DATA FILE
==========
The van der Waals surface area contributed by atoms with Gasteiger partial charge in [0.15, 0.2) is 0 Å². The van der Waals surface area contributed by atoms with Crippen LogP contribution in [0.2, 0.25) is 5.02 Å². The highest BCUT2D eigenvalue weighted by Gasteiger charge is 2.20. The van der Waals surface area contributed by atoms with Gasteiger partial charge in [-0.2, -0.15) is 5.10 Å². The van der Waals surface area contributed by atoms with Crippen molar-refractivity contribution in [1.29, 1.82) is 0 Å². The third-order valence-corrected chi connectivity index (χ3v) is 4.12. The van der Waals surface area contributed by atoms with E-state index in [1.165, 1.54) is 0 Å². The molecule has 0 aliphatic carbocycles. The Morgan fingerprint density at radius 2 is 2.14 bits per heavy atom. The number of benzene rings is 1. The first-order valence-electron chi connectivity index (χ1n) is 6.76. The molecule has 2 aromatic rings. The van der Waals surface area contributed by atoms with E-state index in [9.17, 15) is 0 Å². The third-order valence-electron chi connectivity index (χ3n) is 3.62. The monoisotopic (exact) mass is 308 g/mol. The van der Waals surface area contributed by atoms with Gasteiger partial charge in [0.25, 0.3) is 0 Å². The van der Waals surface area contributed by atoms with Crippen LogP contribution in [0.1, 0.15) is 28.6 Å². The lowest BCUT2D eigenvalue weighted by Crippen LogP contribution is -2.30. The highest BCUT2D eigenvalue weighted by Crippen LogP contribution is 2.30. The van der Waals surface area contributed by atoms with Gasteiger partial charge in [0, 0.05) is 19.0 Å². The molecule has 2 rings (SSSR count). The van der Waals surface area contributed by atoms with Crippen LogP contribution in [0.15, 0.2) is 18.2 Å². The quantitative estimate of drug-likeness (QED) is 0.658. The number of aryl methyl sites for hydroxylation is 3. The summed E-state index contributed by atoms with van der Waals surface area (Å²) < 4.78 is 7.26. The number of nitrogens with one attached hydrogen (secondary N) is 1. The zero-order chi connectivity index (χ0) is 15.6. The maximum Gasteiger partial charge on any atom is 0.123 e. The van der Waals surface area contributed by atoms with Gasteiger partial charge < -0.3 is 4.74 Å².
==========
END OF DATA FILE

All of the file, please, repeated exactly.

The van der Waals surface area contributed by atoms with Gasteiger partial charge in [0.15, 0.2) is 0 Å². The van der Waals surface area contributed by atoms with Crippen LogP contribution in [0.2, 0.25) is 5.02 Å². The highest BCUT2D eigenvalue weighted by Gasteiger charge is 2.20. The van der Waals surface area contributed by atoms with Gasteiger partial charge in [-0.2, -0.15) is 5.10 Å². The van der Waals surface area contributed by atoms with Crippen molar-refractivity contribution in [1.29, 1.82) is 0 Å². The third-order valence-corrected chi connectivity index (χ3v) is 4.12. The van der Waals surface area contributed by atoms with E-state index in [1.165, 1.54) is 0 Å². The molecule has 0 aliphatic carbocycles. The Morgan fingerprint density at radius 2 is 2.14 bits per heavy atom. The number of benzene rings is 1. The first-order valence-electron chi connectivity index (χ1n) is 6.76. The molecule has 2 aromatic rings. The van der Waals surface area contributed by atoms with E-state index in [9.17, 15) is 0 Å². The third-order valence-electron chi connectivity index (χ3n) is 3.62. The monoisotopic (exact) mass is 308 g/mol. The van der Waals surface area contributed by atoms with Gasteiger partial charge in [0.25, 0.3) is 0 Å². The van der Waals surface area contributed by atoms with Crippen LogP contribution in [0.1, 0.15) is 28.6 Å². The lowest BCUT2D eigenvalue weighted by Crippen LogP contribution is -2.30. The highest BCUT2D eigenvalue weighted by Crippen LogP contribution is 2.30. The van der Waals surface area contributed by atoms with Gasteiger partial charge in [0, 0.05) is 19.0 Å². The molecule has 2 rings (SSSR count). The van der Waals surface area contributed by atoms with Crippen LogP contribution in [0.15, 0.2) is 18.2 Å². The quantitative estimate of drug-likeness (QED) is 0.658. The number of aryl methyl sites for hydroxylation is 3. The summed E-state index contributed by atoms with van der Waals surface area (Å²) < 4.78 is 7.26. The number of nitrogens with one attached hydrogen (secondary N) is 1. The zero-order chi connectivity index (χ0) is 15.6. The maximum Gasteiger partial charge on any atom is 0.123 e. The van der Waals surface area contributed by atoms with Gasteiger partial charge < -0.3 is 4.74 Å².